Recipe: Havarti Mac and Cheese

A classic recipe with a classy twist; mac and cheese won’t get old if you whip up this tasty version



Help yourself to a bowl of heaven.



Mac and cheese is one of those foods you can find in just about every restaurant — even if it’s just on the kid’s menu — with all sorts of takes: baked, fried, served on a burger, served with protein, spicy and sweet. The possibilities are endless. I, for one, am a traditionalist that prefers my mac and cheese not baked, with a lot of cheddar and no breadcrumbs.

I do like a huge stack of green onions on it, though.

Anyways, as much as I love my go-to Kraft Spirals mac and cheese, I decided it was time to figure out how they make it as good as they do in the restaurants.

Enter: the roux.

Roux is a mix of melted butter and flour that you add to a sauce to thicken it. Normally, you add an even ratio of flour to melted butter — for example, 1 tbsp flour in 1 tbsp of butter — and chill it before adding to your milk. This will make your mac and cheese sauce thick and creamy instead of milky or stringy from cheese.

I do want to warn you against using shredded cheese for mac and cheese recipes in the sauces. The shredded cheese has a finishing agent to keep it fresher longer, and that makes for a weirdly oily and textured cream sauce It is as gross as it sounds. If you want to opt for easy measuring, sliced cheese is a great option and does not result in weird oils and textures.

Making a roux has changed my mac and cheese game, and I really hope all you mac and cheese fanatics out there try this out and up your game, too.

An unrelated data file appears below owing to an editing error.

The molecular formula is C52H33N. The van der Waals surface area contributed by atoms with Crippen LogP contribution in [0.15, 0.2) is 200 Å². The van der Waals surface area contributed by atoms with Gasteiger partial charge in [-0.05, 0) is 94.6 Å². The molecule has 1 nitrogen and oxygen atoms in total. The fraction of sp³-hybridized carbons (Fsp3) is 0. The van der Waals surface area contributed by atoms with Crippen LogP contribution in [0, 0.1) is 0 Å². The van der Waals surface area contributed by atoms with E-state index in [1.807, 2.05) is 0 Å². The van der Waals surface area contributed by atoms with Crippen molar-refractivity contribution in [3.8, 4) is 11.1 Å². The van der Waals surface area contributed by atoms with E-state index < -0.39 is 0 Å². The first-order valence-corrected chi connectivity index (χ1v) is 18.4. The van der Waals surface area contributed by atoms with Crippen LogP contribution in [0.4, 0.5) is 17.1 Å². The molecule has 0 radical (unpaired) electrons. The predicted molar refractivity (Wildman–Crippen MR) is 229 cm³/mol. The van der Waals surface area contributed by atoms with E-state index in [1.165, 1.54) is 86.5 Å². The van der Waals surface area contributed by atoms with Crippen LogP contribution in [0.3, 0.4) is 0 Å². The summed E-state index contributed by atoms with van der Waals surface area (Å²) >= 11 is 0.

Havarti and Cheddar Mac and Cheese Serves 4


  • ½ box of pasta, or 8 oz
  • 4 tablespoon butter or margarine
  • 3-4 tablespoons flour
    • I personally like less flour which makes it a little thinner.
  • ½ cup milk, heated
  • 2 oz Havarti cheese, cubed
    • I like to add Havarti because the flavor is similar to cheddar enough that it still tastes like cheddar mac and cheese, but it is a little creamier and aides in the creaminess of the sauce.
  • 3 oz Cheddar cheese, cubed
  • Optional: Green onions


  • Boil water and cook pasta until tender
  • Melt butter in a saucepan over medium-low heat
  • Gradually add in flour, stirring consistently
    • Note: The consistency when you use butter vs margarine will be different.
  • Gradually stir in milk until completely combined
    • Note: As mentioned above, you traditionally chill the roux before adding milk. I, however, am lazy and did not notice a difference between the outcomes of a chilled roux and a warm roux.
  • Add cubed or sliced cheese, and stir frequently as it melts
    • Note: If at any point the roux and milk mixture’s texture changes to something not creamy (you’ll know), your sauce has broken. The oil, flour and milk are no longer working together. I have personally found that increasing the heat a little and stirring faster tends to save it.
  • Optional: add a pinch of your favorite seasonings, like garlic powder, onion powder and cayenne
  • Toss with pasta
  • Optional: top with green onions